A Fuller view of China, Japan and Korea, the museum’s celebration of our Asian art collectioncloses this weekend. See the Hell of Shrieking Sounds, Deer Scroll, Crows Screen, and other favorites before they disappear from our galleries. Before they go, make sure you see the stunning Hell of Shrieking Sounds scroll, which relates a Buddhist sutra on the different representations of hell. The inscription on the SAM scroll reads, in part:
“…there is a place called the Shrieking Sound Hell. The inmates of this place are those who in the past, while human beings, …[failed] to conduct themselves properly and having no kindness in their hearts, they beat and tortured beasts.”
(Translation by Mr. K. Tomita for the Seattle Art Museum)
Segment of the Hell Scroll: Hell of Shrieking Sounds, ca. 1200, Japanese, Heian period (794 – 1185), handscroll; ink and color on paper, 10 3/8 x 25 3/4 in., Eugene Fuller Memorial Collection, 48.172. On view until Sunday, 13 April, at the Asian Art Museum.
Victoria Dubourg was trained as a portrait painter and met her future husband, the celebrated portraitist and still-life painter Henri Fantin-Latour, while both were copying paintings at the Louvre. Like her husband—and many women artists before her—she specialized in flower still lifes. This exquisite study of crisp paperwhites against a plain brown ground shows both formal restraint and compositional precision.
In the new installation, France: Inside and Out, landscapes, domestic interiors, and decorative arts invite us to think about the different worlds of men and women in the nineteenth and early twentieth century. This painting by Dubourg represents the beginning of broader opportunities for women that were to come.
Narcissus, late 19th-early 20th century, Victoria Dubourg Fantin-Latour (French, 1840–1926), oil on canvas, 11 x 12 3/8 in., Gift of the Seattle Garden Club, 59.123. Currently on view in France: Inside and Out, fourth floor, Seattle Art Museum.
As global trade increased in the seventeenth and eighteenth centuries, Europeans became enthralled with visions of Cathay, as China was popularly known. Chinoiserie,the ornamentation featured on this tapestry, is an enchanting decorative motif depicting imaginary and whimsical interpretations of life in Asia. An eighteenth-century European concept, chinoiseries typically present exotic figures clothed in flowing robes and elaborate headdresses, and situated in fantastical landscape settings. Whether these figures represent people of China, India, the Middle East, or Japan is often difficult to determine; they are a mélange of peoples referring not to geographical and cultural boundaries so much as to a general concept of Asia.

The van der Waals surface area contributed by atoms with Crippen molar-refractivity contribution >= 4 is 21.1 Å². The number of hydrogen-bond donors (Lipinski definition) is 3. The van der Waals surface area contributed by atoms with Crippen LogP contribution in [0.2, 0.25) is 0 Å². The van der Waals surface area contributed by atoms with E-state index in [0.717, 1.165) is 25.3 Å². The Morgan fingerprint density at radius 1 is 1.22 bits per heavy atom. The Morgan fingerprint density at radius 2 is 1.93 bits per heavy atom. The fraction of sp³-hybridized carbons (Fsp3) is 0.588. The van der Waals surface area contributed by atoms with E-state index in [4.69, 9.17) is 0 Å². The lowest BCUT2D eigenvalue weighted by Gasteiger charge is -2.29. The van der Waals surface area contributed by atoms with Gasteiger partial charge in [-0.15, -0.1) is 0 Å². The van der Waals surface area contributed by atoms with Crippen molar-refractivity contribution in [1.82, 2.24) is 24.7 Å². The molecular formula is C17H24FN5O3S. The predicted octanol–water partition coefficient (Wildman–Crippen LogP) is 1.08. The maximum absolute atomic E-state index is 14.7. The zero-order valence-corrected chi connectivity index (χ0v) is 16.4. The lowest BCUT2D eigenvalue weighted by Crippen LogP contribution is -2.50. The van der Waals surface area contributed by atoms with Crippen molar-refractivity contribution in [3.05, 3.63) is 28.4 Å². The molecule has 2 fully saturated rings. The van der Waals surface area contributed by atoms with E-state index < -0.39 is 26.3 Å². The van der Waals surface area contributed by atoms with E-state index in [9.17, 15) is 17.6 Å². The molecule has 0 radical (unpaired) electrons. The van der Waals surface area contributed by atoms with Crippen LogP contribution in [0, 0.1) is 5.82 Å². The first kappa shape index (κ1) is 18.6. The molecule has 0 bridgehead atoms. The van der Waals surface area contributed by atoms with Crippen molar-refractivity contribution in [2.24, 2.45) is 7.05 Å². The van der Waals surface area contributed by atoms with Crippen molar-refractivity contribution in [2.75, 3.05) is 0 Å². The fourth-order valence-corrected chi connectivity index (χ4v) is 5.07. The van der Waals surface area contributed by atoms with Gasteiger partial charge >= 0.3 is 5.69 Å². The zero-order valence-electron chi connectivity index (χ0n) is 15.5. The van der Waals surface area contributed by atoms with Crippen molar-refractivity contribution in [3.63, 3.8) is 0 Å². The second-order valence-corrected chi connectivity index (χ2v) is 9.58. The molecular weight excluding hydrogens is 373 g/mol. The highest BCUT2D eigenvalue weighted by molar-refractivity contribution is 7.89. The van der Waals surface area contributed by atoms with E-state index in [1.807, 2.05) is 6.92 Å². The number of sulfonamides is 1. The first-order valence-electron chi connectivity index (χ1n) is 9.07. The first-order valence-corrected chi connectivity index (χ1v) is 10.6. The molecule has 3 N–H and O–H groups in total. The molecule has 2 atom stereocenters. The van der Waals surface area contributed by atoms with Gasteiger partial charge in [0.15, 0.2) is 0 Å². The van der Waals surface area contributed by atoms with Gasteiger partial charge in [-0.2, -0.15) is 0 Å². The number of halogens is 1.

Altar of the Three Buddhas (detail), commissioned in 1717, Judocus de Vos (Flemish, Brussels, 1661-1734), wool, silk, metallic threads, 105 1/2 x 85 1/16 in., Gift of Guendolen Carkeek Plestcheeff Endowment for the Decorative Arts, Anonymous, General Acquisition Fund, Mildred King Dunn, Richard and Betty Hedreen, Decorative Arts Acquisition Fund, Margaret Perthou-Taylor, Bill and Melinda Gates Foundation Art Acquisition Endowment Fund, Ann Bergman and Michael Rorick, Mr. and Mrs. David E. Maryatt, 2002.38.1. Now on view in the European art galleries, fourth floor, Seattle Art Museum.
Bronze abides forever. That idea changed the course of Frederic Remington’s career, and shaped the work of Alexander Phimister Proctor.
Frederic Remington was in his day and remains now the most famous painter and illustrator of the western cowboy. His early adventures in the far west introduced him to the Mexican vaqueros, admiring their derring-do as they fought to tame wild horses, the bronchos, and had done for generations. The Broncho Buster was displayed for years in the window of Tiffany & Co. in New York, where Gilded Age admirers eagerly ordered casts of Remington’s masterly vaquero.
A westerner by birth, Alexander Phimister Proctor earned an international reputation as one of the most accomplished sculptors of his generation. Animals became a specialty: Heroic horse and rider monuments by Proctor can be found from Portland, OR to New York, NY.
Buckaroo and other works by Alexander Phimister Proctor are currently on view in the American art galleries at SAM. Also on view (as a Super Bowl loan from the Denver Art Museum) is The Broncho Buster by Frederic Remington. Learn about both works in today’s members art history lecture.
Members Art History Lecture Series: Curator’s Choice with Patricia Junker Buckaroos in Bronze March 19, 2014